Welcome to our latest roundup of local bike industry news. This column used to be called “Industry Ticker” but I don’t think anyone really understood the “ticker” part, so I changed it.
If you’re new to town (or to BikePortland), you might not realize that in addition to a lot of cool bike events and people riding bikes all over the place, we have a ton of bike-related businesses here. We have companies that make bikes, some that sell them, others that design cool things to attach to them, and much more.
Get to know a few of these companies in the roundup below… [Read more…]
Right now in Salem, lawmakers are drafting a statewide transportation funding package that aims to raise over $8 billion. As we reported last week, one small piece of that new revenue — an estimated $2 million a year — would come from a 5 percent tax on the purchase of new bicycles.
The tax would add $35 to the average price of a new bike purchased at a bike shop. It would be an unprecented step for Oregon and the only tax of its kind in America.
Not surprisingly, bike shop owners throughout Oregon are very concerned.[Read more…]
Dave Guettler (L) and Chris DiStefano outside River City’s central eastside location. (Photo: River City Bicycles)
Bicycle industry veteran Chris DiStefano has accepted a position as marketing and public affairs director for River City Bicycles.
DiStefano’s career in the bike world spans over two decades and he has held high profile roles with Shimano, Chris King Precision Components, and most recently Rapha, where he was communications director for North America. River City Bicycles was founded by Dave Guettler in 1995 and is one of the most successful independently-owned bike shops in America. Put together, these two powerhouses of business and advocacy are very likely to make huge waves in Portland and beyond.
Bike shops matter. And like so many brick-and-mortar retailers across this country, many American bike shops have been failing.
How scared should we be about this? And if we’re scared, what’s to be done?
A newly minted Portland State University graduate and employee of the (perfectly healthy) Northwest Portland institution 21st Avenue Cycles is advancing that conversation with a senior thesis he published this year. In it, he proposes a typology (“four types of local bike shops”) and interviews five Portland bike shop professionals about the roles bike shops play and how they interact with a bike-friendly city.
Damage to Gladys Bikes’ front door. (Photo: Leah Benson)
Bike shop owner Leah Benson is Portland’s latest bike theft victim.
Benson owns Gladys Bikes at 2905 NE Alberta Street. She shared the bad news earlier this evening: “I received a call in the wee hours of the morning telling me that someone had shattered our front door and broken into the shop.”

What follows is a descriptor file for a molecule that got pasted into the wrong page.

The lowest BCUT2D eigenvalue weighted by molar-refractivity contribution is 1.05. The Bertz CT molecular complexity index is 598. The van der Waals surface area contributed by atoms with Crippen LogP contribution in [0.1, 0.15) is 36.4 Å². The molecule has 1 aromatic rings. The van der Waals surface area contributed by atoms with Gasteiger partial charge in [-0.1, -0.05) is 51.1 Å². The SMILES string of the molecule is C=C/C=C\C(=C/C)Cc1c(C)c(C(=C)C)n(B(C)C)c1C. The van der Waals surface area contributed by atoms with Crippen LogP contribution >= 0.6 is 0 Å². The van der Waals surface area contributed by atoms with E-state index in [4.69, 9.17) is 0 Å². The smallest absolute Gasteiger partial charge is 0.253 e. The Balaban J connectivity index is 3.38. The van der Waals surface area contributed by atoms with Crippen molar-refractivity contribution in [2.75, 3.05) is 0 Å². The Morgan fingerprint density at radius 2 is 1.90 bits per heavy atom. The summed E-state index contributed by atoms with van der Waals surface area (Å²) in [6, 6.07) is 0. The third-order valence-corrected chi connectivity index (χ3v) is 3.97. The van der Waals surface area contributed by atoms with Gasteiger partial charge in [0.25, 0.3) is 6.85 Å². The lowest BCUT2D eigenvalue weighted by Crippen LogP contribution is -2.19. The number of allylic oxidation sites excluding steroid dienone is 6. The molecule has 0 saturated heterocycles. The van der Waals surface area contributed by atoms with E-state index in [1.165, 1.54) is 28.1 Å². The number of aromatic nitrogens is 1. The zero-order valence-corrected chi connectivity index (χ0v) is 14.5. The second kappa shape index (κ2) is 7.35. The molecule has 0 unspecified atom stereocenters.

The thieves made off with two bikes and Benson is urging everyone to keep an eye out for a Giant Liv Alight city bike and a Bianchi Lupo drop bar road bike. We know how stolen bikes tend to turn up shortly after being stolen, so time is of the essence! (Scroll down for photos of the bikes.)
EnSelle, a bike shop that focuses exclusively on road bikes, will close its doors at the end of this year.
EnSelle was founded by Jask Liskear in 1998 and has built a strong niche as “the shop for connoisseurs of fine road bikes.” Liskear is a dealer for BMC and Land Shark bikes and his shop (located just off SW Macadam Blvd) is officially certified for repairs by Campagnolo and Shimano. In addition to the latest and greatest bikes, EnSelle is full of classic memorabilia of the sport he loves.
Liskear announced the big news via a customer email sent out today at noon:[Read more…]
The CX Curious crowd at Saturday’s Cross Crusade opener at Alpenrose Dairy included Noel Mickelberry, Kyla Yeoman, Lindsay Walker, Katie Popoff, Kathy Lombardi, Claudia Martinez, Melia Tichenor, Nate Semm, Julia Himmelstein and Allan Rudwick. (Photos courtesy Gladys Bikes)
The latest we’ve caught wind of: A series of low-cost courses for people who identify as “‘cross curious.” As in cyclocross, of course.
“It was an idea that came from our advisory board – GAB, the Gladys Advisory Board,” Gladys Bikes owner Leah Benson said in an interview Thursday. “The more conversations we had, the more we realized a lot of people were interested but had never tried it.”
Bike shops are a key piece of biking’s future. But are we selling them short? (Photo by J. Maus/BikePortland)
Should advocates for bicycling consider retail bike shops as something more than just a place to hang out and buy stuff? What if we thought of them as being so imperative to the cycling revolution that we fought for them and promoted them with as much urgency and fervor as a major piece of new bike infrastructure? [Read more…]